In a formal request to the Centers for Medicare and Medicaid Services (CMS), the American College of Radiology (ACR) emphasized that Medicare and Medicaid coverage of computed tomography colonography (CTC) could significantly improve colorectal cancer screening rates for at-risk populations.
When it comes to colorectal cancer (CRC), the average age at the time of diagnosis is 68 for men and 72 for women.1 However, computed tomography colonography (CTC), a non-invasive screening test with a variety of benefits for patients and physicians, is not covered by Medicare.
With this in mind, the American College of Radiology (ACR) and five patient advocacy groups, including the Colon Cancer Coalition, the Colorectal Cancer Alliance and the Black Women’s Health Imperative, submitted a formal request on April 5 to the Centers for Medicare and Medicaid Services (CMS) to reconsider a May 2009 National Coverage Decision (NCD) to not cover CTC for colorectal cancer screening.2
In the request to the CMS, the ACR noted the May 2021 grade A recommendation from the United States Preventive Services Task Force (USPSTF) for colorectal cancer screening for people between the ages of 50 and 75, and its accompanying recommendation of CTC as having sufficient evidence to detect colorectal cancer and adenomas with “reasonable accuracy.”
The ACR emphasized that “CTC is the only USPSTF- and American Cancer Society-recommended test to not be covered by Medicare or traditional Medicaid for primary screening.”3
In a recent video interview with Diagnostic Imaging, Syam Reddy, MD, pointed out that CTC has comparable detection rates to conventional colonoscopy but offers patients practical benefits such as no sedation and milder preparation prior to the procedure. The ACR concurred, noting that the practical benefits of the non-invasive CTC can go a long way toward mitigating health care inequities with CRC screening.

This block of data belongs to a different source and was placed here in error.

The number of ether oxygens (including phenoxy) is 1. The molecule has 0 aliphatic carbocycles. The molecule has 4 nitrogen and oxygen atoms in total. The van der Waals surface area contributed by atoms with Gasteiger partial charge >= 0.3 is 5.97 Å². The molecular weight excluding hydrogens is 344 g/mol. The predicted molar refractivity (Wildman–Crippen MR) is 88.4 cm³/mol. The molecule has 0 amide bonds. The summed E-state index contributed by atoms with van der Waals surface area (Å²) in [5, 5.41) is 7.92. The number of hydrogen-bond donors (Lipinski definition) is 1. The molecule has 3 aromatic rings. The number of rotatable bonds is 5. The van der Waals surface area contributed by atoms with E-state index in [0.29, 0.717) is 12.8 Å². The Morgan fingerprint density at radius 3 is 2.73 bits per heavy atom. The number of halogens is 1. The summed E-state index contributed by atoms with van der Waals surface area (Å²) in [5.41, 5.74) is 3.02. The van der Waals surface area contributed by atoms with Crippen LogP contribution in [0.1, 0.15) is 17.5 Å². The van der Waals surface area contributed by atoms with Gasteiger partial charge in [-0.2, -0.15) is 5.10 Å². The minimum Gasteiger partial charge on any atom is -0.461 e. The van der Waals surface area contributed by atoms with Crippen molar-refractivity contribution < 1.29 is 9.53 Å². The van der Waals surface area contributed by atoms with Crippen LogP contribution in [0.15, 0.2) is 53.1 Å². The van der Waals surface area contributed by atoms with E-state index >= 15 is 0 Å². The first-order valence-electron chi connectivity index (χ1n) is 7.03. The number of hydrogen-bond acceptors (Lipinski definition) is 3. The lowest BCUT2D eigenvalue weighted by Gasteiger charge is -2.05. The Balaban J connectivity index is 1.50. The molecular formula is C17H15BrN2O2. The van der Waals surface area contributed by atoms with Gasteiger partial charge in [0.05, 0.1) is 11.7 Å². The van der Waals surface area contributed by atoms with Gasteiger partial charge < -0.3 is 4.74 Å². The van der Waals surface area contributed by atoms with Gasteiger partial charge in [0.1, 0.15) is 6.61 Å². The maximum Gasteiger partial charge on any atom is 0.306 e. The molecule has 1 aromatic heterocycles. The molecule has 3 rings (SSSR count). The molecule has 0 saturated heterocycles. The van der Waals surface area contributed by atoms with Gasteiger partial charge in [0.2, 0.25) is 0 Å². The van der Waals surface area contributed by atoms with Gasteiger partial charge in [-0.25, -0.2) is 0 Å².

“The need for a driver or car transportation, the need to take a day off from work, and the need for anesthesia or sedation for someone with a fear based in cultural background are all important barriers to screening that may be faced by someone outside of the majority,” noted the ACR in its request to the CMS. “The opportunity for prevention through a direct visualization test should not be off the table of options. Lack of Medicare and Medicaid coverage for CTC is a contributor to inequities in healthcare for colorectal cancer screening.”3
Pointing to a delay of over 18,000 CRC screenings from 2020 to 2021 due to the COVID-19 pandemic, the ACR said CRC screening rates remain sluggish without a return to pre-pandemic levels.3 With considerable monthly screening deficits for CRC being reported by accredited programs in the U.S. and the recent USPSTF recommendation to begin CRC screening at age 45, the ACR emphasized the urgency of Medicare and Medicaid coverage for CTC.
1. American Society of Clinical Oncology (ASC0). Colorectal cancer: risk factors and prevention. Cancer.Net. Available at https://www.cancer.net/cancer-types/colorectal-cancer/risk-factors-and-prevention. Accessed April 7, 2022.
2. American College of Radiology. Physician and patient groups urge CMS to update Medicare CTC coverage. Available at: https://www.acr.org/Advocacy-and-Economics/Advocacy-News/Advocacy-News-Issues/In-the-April-9-2022-Issue/Physician-and-Patient-Groups-Urge-CMS-to-Update-Medicare-CTC-Coverage . Published April 6, 2022. Accessed April 7, 2022.